Creative Commons License

Creative Commons License
This work is licensed under a Creative Commons Attribution-Noncommercial-No Derivative Works 4.0 License.

Preferred Name

Shane Kerr

ORCID

https://orcid.org/0000-0002-8628-271X

Date of Award

Summer 2018

Document Type

Thesis

Degree Name

Master of Arts (MA)

Department

Department of Graduate Psychology

Advisor(s)

Dr. Keston H. Fulcher

Dr. Dena Pastor

Dr. Fletcher Linder

Abstract

The assumption that engagement leads to student learning is fundamental in higher education. Engagement is often used by educational institutions as an indicator of student learning. However, research has found moderate to weak relationships between engagement and learning. This study explored the influence that methods used to measure learning and engagement may have on the relationships observed between the two. More specifically, this study considered differences between self-reported measures of learning and direct-measure change scores in their relationship to engagement. Additionally, this study tested the influence that specificity of engagement measures has on observed engagement-learning relationships. Quantitative reasoning was selected as the learning area in which these relationships were examined.

Three hundred and thirteen participants were randomly assigned to one of two testing conditions. One group completed a set of questions taken from the National Survey of Student Engagement. The other group completed the same set of engagement questions that were narrowed to reflect quantitative reasoning. All students completed the same measures of learning, namely a general self-reported measure of learning gains, a specific measure of self-reported learning gains, and a direct measure of learning gains calculated using the Quantitative Reasoning-9 test.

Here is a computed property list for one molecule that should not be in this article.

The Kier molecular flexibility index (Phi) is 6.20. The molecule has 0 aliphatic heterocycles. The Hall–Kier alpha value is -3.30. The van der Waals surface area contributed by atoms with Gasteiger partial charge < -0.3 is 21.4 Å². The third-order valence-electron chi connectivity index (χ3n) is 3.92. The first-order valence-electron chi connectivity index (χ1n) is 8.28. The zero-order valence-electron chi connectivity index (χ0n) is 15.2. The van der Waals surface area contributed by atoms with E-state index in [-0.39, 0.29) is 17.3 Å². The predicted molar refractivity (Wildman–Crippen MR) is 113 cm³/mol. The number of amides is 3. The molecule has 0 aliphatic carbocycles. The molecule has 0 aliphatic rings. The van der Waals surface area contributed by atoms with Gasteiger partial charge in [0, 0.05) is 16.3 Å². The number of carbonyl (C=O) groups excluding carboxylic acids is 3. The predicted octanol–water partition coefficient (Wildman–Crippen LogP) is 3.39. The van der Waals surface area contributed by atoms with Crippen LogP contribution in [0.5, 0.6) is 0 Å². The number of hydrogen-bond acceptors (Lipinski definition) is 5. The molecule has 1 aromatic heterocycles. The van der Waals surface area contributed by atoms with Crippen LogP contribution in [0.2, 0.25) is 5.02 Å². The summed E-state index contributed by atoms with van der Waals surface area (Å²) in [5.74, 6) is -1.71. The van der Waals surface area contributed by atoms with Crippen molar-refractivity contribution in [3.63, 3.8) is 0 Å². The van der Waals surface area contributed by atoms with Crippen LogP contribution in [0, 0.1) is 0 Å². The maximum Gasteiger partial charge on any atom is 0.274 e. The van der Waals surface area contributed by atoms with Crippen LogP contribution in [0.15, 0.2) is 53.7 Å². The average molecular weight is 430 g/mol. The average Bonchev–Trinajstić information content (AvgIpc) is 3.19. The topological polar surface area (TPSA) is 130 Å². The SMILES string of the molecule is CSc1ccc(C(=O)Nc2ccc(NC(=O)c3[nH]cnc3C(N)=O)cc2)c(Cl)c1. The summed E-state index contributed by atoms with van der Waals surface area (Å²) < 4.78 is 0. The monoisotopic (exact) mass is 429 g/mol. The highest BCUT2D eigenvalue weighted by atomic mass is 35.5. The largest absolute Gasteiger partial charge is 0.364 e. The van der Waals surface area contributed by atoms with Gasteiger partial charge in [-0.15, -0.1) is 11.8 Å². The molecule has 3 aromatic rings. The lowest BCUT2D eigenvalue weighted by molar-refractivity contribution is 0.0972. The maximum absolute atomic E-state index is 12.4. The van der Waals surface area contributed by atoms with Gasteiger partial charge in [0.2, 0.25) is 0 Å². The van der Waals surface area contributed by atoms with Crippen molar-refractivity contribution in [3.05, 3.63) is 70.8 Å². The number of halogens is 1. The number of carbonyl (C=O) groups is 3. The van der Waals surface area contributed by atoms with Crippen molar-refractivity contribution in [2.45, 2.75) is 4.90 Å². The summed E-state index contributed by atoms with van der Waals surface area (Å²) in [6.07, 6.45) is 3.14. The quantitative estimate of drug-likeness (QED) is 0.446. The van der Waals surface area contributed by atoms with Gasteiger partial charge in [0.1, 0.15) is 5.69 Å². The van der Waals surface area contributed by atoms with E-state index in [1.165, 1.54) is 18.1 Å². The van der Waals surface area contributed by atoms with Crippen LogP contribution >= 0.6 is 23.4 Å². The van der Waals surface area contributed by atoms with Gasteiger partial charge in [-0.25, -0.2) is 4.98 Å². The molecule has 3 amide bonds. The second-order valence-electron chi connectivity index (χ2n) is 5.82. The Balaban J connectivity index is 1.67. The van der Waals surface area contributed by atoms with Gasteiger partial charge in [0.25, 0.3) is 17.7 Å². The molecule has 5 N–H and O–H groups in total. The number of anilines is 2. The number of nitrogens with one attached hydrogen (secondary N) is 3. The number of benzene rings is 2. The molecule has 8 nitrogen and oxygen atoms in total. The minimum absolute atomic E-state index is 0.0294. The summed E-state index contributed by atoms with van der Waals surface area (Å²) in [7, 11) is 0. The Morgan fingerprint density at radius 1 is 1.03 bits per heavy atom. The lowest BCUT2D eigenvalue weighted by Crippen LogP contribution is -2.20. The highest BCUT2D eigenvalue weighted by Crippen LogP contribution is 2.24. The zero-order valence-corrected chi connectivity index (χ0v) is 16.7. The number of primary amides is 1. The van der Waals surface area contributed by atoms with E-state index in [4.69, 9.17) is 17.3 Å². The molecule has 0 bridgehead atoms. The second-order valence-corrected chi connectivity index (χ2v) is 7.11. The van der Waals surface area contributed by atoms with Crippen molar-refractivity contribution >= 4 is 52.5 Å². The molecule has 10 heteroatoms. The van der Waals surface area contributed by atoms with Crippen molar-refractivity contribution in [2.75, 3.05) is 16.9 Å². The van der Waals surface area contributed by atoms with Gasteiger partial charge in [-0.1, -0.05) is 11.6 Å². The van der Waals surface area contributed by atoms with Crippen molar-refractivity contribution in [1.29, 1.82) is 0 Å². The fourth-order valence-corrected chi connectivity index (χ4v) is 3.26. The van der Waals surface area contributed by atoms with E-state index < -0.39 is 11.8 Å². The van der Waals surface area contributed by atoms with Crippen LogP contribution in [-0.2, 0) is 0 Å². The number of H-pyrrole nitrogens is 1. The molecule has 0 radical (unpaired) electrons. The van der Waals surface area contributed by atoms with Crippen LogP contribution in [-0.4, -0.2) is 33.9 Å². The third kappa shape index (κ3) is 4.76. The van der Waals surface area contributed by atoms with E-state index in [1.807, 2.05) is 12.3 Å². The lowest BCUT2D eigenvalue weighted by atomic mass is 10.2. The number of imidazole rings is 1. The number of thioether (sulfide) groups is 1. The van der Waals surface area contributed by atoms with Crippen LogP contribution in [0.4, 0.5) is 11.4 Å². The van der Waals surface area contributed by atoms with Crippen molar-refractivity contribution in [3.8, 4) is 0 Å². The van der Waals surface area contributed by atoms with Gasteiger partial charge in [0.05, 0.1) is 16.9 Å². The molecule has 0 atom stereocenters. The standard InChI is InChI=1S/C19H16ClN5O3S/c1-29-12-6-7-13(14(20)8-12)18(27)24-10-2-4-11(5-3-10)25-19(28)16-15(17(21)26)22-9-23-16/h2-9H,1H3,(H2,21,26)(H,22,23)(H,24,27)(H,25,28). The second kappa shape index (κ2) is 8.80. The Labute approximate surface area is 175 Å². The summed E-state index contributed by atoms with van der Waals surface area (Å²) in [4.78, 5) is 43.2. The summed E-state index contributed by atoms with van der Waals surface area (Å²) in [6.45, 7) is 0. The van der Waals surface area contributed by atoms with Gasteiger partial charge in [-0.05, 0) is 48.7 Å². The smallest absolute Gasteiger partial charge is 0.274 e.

First, self-reported and direct measures of learning were compared to each other. Then, relationships between each measure of engagement and each measure of learning were calculated and compared. Results of the analyses indicated that student self-reports of learning (SRLG) were not representative of their direct measured learning gains (DMLG). Comparison of correlations revealed no difference in the relationship of general and specific engagement to any measure of learning. Additionally, analyses revealed differences between SRLG and DMLG in their relationship to engagement. These results emphasize the importance of practicing caution when using SRLG while studying the relationships between engagement and learning. Ideally, researchers should consider only using measures of SRLG which have been found to lead to comparable results as well validated DMLG. Further implications and suggestions for future research are also provided.

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